Spaghetti with Scallops, Sun-Dried Tomatoes and Olives
Ravioli are extremely time-consuming to make from scratch. Tourondel fills his with sun-dried tomatoes and ricotta cheese, then sets each one on a sea scallop seared in oil and fresh bread crumbs. To speed the preparation, we disassembled that ravioli dish and created a simple spaghetti with the same delicious flavors.
- 1 cup coarse fresh bread crumbs
- 3 1/2 tablespoons extra-virgin olive oil
- Salt and freshly ground pepper
- 2 tablespoons chopped black olives, such as Calamata
- 2 tablespoons chopped oil-packed sun-dried tomatoes
- 1 tablespoon balsamic vinegar
- 3/4 pound spaghetti
- 1 1/2 pounds sea scallops
- 1/2 cup dry white wine
- 1 cup finely chopped tomatoes
- 1/3 cup grated ricotta salata (1 ounce)
- 2 tablespoons chopped basil leaves
- 1. Preheat the oven to 400°. On a rimmed baking sheet, toss the bread crumbs with 1 tablespoon of the olive oil and season with salt and pepper. Bake for 12 minutes, or until browned and crisp.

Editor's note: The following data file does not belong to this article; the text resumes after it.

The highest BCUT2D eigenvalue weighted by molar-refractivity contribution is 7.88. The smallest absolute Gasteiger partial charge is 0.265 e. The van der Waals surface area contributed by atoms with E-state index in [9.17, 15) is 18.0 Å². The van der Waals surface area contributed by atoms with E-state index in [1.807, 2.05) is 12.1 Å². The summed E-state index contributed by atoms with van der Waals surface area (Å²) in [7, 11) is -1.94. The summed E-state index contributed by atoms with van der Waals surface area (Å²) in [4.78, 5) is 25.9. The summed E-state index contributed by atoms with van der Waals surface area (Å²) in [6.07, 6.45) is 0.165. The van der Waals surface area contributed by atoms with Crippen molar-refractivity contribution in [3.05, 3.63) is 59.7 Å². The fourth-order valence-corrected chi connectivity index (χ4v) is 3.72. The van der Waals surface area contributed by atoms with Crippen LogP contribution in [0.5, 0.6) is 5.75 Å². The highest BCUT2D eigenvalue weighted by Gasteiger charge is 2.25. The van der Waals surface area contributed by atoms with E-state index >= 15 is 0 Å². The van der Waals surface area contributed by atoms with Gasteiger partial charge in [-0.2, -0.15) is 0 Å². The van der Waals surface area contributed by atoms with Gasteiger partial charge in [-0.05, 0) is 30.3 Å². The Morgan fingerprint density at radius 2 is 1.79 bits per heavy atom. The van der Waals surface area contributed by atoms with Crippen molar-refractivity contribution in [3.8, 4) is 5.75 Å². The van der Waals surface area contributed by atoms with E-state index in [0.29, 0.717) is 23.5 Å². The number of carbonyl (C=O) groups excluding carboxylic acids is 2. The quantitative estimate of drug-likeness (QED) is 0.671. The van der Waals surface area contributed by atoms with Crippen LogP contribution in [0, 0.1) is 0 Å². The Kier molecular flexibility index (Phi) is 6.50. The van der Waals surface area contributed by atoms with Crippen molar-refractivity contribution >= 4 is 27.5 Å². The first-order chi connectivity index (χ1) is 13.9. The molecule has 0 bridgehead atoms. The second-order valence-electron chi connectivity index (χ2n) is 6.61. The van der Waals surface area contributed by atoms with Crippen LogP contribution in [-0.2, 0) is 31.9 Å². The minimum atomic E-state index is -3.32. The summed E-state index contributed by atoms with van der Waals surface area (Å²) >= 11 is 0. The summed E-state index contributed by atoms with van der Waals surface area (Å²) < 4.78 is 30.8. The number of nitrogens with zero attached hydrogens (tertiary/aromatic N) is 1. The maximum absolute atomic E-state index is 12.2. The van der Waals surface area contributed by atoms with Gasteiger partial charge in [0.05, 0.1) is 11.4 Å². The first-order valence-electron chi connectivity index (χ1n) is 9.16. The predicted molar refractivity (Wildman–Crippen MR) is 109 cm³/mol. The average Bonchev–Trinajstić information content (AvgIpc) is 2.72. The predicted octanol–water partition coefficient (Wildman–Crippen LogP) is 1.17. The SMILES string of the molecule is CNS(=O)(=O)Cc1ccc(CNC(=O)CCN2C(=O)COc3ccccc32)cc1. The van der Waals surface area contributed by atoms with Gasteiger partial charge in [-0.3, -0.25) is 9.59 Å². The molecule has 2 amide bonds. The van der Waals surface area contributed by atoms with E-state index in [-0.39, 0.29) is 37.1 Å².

- 2. In a small bowl, combine the olives, sun-dried tomatoes, balsamic vinegar and 1/2 tablespoon of the olive oil.
- 3. In a large pot of boiling salted water, cook the spaghetti until al dente. Meanwhile, in a large skillet, heat the remaining 2 tablespoons of olive oil until shimmering. Season the scallops with salt and pepper and cook over high heat until well browned on the bottom, about 3 minutes. Turn the scallops and cook until just done, about 1 minute longer. Transfer the scallops to a large plate. Add the wine to the skillet and cook, scraping up any browned bits, until reduced to 1/4 cup, about 3 minutes. Pour in any accumulated juices from the scallops and remove from the heat.
- 4. Drain the spaghetti and transfer it to a large, shallow serving bowl. Add the pan sauce, the olive-and-sun-dried-tomato mixture and the chopped tomatoes and toss well; season with salt and pepper. Arrange the scallops on top of the spaghetti, scatter the ricotta salata, basil and bread crumbs on top and serve.
- Wine Recommendation: The sweet scallops, acidic tomatoes and briny olives here point to an assertive but not-too-rich Italian white. Try a Vermentino, such as the 2000 Antinori.
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